The anti-counterfeiting trade agreement: the ethical analysis of a failure, and its lessons
The anti-counterfeiting trade agreement (ACTA) was originally meant to harmonise and enforce intellectual property rights (IPR) provisions in existing trade agreements within a wider group of countries. This was commendable in itself, so ACTA’s failure was all the more disappointing. In this article, I wish to contribute to the post-ACTA debate by proposing a specific analysis of the ethical reasons why ACTA failed, and what we can learn from them. I argue that five kinds of objections—namely, secret negotiations, lack of consultation, vagueness of formulation, negotiations outside any international body, and the creation of a new governing body outside already existing forums—had only indirect ethical implications. This takes nothing away from their seriousness but it does make them less compelling, because agreements should be evaluated, ethically, for what they are, rather than for the alleged reasons why they are being proposed. I then argue that ACTA would have caused three ethical problems: an excessive and misplaced kind of responsibility, a radical decrease in freedom of expression, and a severe reduction in information privacy. I conclude by indicating three lessons that can help us in shaping a potential ACTA 2.0. First, we should acknowledge the increasingly vital importance of the framework of implicit expectations, attitudes, and practices that can facilitate and promote morally good decisions and actions. ACTA failed to perceive that it would have undermined the very framework that it was supposed to foster, namely one promoting some of the best and most successful aspects of our information society. Second, we should realise that, in advanced information societies, any regulation affecting how people deal with information is now bound to influence the whole ‘onlife’ habitat within which they live. So enforcing IPR becomes an environmental problem. Third, since legal documents, such as ACTA, emerge from within the infosphere that they affect, we should apply to the process itself, which one day may lead to a post-ACTA treaty, the very framework and ethical values that we would like to see promoted by it.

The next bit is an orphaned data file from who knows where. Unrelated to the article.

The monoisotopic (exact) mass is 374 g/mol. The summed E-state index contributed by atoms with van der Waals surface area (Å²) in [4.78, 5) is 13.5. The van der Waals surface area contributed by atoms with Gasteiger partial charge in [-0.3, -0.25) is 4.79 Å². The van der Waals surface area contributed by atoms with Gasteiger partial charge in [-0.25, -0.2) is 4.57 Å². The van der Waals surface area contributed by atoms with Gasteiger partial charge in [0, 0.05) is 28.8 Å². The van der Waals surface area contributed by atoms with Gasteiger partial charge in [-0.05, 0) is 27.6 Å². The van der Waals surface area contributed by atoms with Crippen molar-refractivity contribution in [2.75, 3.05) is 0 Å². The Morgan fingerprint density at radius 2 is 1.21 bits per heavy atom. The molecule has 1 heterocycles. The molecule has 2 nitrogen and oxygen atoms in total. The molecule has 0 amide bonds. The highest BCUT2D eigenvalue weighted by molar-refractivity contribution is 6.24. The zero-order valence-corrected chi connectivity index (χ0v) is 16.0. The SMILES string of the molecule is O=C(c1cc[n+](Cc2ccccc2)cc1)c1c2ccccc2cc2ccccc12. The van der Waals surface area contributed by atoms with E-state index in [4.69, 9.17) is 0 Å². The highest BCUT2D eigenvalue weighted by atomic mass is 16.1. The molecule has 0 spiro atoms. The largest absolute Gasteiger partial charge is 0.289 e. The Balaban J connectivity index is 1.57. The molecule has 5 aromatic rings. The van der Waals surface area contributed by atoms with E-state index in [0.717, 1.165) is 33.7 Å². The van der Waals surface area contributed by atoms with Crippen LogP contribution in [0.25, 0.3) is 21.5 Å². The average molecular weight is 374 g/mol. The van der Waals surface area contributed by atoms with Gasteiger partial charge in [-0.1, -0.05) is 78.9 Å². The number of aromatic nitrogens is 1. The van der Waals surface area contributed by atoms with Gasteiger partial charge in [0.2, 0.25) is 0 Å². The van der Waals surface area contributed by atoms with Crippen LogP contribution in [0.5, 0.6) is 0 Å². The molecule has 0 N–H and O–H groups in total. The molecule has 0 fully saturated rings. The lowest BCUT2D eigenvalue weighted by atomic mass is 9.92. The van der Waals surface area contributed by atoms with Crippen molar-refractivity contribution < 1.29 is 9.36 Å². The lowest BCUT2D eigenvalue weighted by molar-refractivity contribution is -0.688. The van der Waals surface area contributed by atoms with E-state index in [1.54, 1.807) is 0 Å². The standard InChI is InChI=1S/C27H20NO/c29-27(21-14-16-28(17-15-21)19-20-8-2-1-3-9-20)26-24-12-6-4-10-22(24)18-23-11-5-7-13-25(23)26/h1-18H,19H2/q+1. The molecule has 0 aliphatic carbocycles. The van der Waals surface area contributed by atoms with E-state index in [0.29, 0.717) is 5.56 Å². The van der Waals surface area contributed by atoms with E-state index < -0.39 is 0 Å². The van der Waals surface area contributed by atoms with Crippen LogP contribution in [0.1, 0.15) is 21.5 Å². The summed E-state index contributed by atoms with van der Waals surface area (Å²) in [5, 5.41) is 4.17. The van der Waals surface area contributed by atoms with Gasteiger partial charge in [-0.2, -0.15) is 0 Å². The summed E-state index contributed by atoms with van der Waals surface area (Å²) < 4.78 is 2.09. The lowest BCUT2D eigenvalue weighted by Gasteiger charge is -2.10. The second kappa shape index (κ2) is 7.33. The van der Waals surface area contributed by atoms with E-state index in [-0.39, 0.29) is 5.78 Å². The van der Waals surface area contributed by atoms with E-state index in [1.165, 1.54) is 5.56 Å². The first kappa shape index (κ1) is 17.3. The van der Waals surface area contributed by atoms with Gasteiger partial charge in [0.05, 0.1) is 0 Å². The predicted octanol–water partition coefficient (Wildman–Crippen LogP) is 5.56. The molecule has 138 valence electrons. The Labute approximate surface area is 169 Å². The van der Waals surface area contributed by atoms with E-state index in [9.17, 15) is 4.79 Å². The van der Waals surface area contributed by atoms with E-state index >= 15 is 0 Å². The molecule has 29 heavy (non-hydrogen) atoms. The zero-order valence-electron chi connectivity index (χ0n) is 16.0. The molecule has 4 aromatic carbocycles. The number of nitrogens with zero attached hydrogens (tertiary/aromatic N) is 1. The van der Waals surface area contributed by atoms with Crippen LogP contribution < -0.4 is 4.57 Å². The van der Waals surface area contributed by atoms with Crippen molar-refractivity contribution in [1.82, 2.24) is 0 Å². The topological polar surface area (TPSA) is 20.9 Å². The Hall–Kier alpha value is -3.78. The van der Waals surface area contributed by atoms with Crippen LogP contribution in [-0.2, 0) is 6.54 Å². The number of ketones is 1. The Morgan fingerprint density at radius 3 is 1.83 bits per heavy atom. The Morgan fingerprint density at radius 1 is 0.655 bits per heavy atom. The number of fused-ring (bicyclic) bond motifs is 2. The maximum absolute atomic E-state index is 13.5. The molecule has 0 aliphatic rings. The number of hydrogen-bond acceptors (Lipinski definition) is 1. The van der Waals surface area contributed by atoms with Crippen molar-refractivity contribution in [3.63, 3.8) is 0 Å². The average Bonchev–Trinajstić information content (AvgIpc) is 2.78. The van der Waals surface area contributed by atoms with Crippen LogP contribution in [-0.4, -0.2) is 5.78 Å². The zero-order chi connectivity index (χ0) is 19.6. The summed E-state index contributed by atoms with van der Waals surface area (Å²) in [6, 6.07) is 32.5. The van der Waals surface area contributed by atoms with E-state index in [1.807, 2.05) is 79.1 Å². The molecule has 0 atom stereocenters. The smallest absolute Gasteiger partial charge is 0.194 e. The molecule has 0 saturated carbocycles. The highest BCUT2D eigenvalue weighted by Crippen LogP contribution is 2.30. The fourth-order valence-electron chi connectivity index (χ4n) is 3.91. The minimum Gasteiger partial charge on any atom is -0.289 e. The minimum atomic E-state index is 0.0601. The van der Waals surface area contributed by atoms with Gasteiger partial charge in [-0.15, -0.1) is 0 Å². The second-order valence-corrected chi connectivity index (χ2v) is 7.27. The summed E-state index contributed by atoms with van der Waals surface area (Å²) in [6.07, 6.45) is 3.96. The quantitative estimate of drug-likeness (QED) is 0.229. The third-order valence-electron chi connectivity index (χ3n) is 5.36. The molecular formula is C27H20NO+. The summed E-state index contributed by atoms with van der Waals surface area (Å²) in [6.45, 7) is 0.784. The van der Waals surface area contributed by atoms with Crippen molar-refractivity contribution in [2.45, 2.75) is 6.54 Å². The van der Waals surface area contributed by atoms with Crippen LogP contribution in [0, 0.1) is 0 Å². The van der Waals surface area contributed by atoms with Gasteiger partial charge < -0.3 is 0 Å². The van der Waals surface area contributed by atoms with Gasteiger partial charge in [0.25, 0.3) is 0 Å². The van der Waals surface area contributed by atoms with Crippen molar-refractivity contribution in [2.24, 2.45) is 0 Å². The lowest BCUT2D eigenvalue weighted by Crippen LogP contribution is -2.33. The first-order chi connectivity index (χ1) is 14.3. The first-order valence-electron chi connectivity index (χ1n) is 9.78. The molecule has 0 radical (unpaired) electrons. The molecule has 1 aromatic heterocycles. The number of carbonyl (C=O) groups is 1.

KeywordsACTA Anti-counterfeiting trade agreement Infraethics Intellectual property rights Information ethics
I would like to thank Hosuk Lee-Makiyama for some extremely enlightening conversations about trade agreements and IPR and several comments on a draft of this paper that saved me from some embarrassing one-sided remarks. He made me realise that more and better work needed to be done on the ethical problems undermining ACTA. Juan Carlos De Martin, Massimo Durante, Mireille Hildebrandt, Daniel Nagel, and Ugo Pagallo commented on the penultimate draft of this article and I am hugely indebted to their scholarship. If the article is much better than it was it is only thanks to them. Penny Driscoll skilfully copyedited and prepared the final version. An earlier draft of this article appeared in ECIPE Occasional Papers No. 4/2012 and I am grateful to Mr Lee-Makiyama for his kind permission to revise and publish that communication.
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